- Varying your boil time as little as 15 minutes can make a difference, especially if you're maintaining a rolling boil. Try a two-hour boil to start, dialing it back if the effect is too intense. Some styles, like barleywines, may even boil up to 5 hours.
- In general, the longer you boil, the more caramelization you'll have in the kettle and the more intense the malt flavors will be.
- Use kettle caramelization for the right styles and dial in the right boil length for your setup.
- You can concentrate a portion of the wort (improving caramelization and complexity) by pulling off a bit of it, boiling that down very hard (reducing volume by half) and adding it back to the kettle. This works well in styles like:
- Wee Heavy
- Old Ale
- Imperial Stout
- Belgian Dark Strong Ale
By the time you've reached the point of fermenting the beer, nearly all the heavy-lifting in terms of developing malt complexity has probably been achieved. Still you can tweak things further:
- A less-attenuating yeast strain will leave behind malt sugars and increase the body of the finished beer.
- Some strains emphasize malt flavors (like Scottish Ale strains) while others will bring out the hop flavors. Choosing a different strain can impact malt aroma and flavor.
- Some fining agents reportedly lighten the body of the beer, so take care when using those. (I didn't find much specific detail on which fining agents do this.)
Incorporating this Information in Your Brewing
Learning and reading all this won't help much if I don't put some of it into practice to improve my brewing. Here's how I intend to start playing around with these suggestions to improve my beer:
- Grain Bill: For styles that need more body, I'll be looking to add oats, maltodextrin, Carapils/Dextrine malt, and/or Melanoidin, and mash at higher temperatures.
- Mash: The Brewie+ and the PicoBrew Zymatic I used before that both make it fairly easy to implement multi-step mashes and keep them on track. I'll continue to play around with adding steps, lengthening or shortening some, etc., to try to improve body and complexity. I think these automated systems seem to have trouble delivering a full-bodied beer, so I may need to compensate for this in the grain bill.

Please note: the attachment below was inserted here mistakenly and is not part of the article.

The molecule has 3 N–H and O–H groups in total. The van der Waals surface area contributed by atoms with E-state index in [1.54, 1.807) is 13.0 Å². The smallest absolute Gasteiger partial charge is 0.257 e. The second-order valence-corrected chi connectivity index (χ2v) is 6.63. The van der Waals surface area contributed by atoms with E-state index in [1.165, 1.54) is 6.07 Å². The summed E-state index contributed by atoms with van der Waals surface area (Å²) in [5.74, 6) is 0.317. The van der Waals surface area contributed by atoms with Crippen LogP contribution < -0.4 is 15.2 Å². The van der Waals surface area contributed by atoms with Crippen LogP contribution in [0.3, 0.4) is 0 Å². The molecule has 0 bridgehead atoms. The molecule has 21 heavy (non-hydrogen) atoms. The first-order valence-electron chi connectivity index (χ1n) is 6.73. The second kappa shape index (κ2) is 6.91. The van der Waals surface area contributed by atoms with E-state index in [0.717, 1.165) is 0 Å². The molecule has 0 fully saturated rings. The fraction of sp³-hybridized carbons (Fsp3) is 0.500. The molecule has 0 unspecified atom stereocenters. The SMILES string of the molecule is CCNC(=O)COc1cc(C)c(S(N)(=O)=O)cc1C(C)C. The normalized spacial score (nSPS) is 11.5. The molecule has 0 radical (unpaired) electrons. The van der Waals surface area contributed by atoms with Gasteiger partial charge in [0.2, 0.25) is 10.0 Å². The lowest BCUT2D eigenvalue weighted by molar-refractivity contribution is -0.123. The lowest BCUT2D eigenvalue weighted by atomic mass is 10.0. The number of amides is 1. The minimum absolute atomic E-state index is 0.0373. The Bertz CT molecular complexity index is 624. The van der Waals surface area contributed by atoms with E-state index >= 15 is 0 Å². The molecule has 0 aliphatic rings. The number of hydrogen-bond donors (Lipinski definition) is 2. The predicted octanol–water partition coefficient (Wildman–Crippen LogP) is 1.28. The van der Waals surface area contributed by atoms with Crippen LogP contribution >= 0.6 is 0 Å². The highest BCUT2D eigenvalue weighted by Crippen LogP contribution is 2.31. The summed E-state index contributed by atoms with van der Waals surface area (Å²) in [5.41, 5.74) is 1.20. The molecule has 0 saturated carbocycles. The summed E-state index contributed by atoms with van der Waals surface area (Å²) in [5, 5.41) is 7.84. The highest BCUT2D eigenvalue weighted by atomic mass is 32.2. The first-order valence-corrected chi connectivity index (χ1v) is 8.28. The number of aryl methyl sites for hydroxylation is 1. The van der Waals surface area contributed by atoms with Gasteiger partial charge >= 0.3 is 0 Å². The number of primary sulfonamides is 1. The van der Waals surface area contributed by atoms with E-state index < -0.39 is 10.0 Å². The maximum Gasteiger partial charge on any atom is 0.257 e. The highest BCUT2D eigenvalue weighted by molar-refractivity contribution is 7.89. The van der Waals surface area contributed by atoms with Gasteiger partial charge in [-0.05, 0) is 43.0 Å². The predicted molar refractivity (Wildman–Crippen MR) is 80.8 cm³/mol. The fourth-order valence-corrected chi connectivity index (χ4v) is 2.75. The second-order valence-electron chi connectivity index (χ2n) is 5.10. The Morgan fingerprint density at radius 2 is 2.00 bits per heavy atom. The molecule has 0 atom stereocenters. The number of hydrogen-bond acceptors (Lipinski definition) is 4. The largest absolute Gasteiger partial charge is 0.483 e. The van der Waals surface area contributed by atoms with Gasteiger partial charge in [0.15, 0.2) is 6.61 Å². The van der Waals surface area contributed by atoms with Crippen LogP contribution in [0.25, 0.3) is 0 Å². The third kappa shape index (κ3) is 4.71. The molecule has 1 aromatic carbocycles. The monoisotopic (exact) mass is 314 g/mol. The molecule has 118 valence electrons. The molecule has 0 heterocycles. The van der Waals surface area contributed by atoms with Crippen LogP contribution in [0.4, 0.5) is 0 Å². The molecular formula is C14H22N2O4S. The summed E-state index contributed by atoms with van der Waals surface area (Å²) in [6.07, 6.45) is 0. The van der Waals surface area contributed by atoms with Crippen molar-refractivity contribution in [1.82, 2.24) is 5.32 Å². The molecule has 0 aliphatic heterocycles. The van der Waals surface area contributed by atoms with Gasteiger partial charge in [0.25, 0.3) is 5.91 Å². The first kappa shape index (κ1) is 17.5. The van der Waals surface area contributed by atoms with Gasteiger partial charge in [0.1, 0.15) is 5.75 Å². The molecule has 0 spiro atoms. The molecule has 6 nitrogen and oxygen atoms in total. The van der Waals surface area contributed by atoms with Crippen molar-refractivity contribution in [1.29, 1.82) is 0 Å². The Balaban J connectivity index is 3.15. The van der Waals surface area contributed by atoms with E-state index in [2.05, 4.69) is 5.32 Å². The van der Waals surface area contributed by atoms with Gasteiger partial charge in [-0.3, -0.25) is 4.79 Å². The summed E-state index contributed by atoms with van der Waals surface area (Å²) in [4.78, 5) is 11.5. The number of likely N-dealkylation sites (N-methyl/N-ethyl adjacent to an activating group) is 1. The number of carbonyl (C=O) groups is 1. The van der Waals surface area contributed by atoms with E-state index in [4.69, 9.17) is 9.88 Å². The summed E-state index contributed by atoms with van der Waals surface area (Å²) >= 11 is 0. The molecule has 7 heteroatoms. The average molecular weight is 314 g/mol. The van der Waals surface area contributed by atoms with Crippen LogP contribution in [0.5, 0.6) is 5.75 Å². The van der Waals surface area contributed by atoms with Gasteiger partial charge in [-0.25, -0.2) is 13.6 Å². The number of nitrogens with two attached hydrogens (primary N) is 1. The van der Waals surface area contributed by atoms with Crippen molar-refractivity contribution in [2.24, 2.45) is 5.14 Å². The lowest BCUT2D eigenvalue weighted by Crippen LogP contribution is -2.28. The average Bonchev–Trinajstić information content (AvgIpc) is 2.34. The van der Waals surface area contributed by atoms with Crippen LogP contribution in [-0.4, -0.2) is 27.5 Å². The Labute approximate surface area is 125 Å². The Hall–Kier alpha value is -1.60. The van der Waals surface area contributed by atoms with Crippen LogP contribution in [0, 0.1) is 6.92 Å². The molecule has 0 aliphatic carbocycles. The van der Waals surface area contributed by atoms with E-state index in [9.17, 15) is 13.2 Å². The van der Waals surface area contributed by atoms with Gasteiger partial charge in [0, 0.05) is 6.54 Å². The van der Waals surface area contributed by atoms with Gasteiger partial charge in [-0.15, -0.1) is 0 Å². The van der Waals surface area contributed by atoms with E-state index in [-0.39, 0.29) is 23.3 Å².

- Boil: The Brewie+ and the Zymatic both tend to boil below the 212F "true boil" temperature. I regularly see the Brewie+ boiling in the 205-209F range. You would definitely not call it a rolling boil compared to some propane-fueled kettles (or even some stove tops) but there is a decent amount of roll to it. Still, I'm considering drawing off and concentrating a portion of the wort on the kitchen stove as a way of boosting caramelization and possibly the body of the finished beer. I'm also going to start lengthening the boil times on the theory that the lower boil temperature of the Brewie+ delivers less or "slower" caramelization in the kettle, and that extending the boil length will increase the caramelization overall.
- Fermentation: If all the above isn't getting me the results I want, I'll have to start experimenting with less-attenuating yeast strains to see if that helps.
As with many things in brewing, research and experimentation should help improve the beer.
I hope you've found this post useful and/or interesting.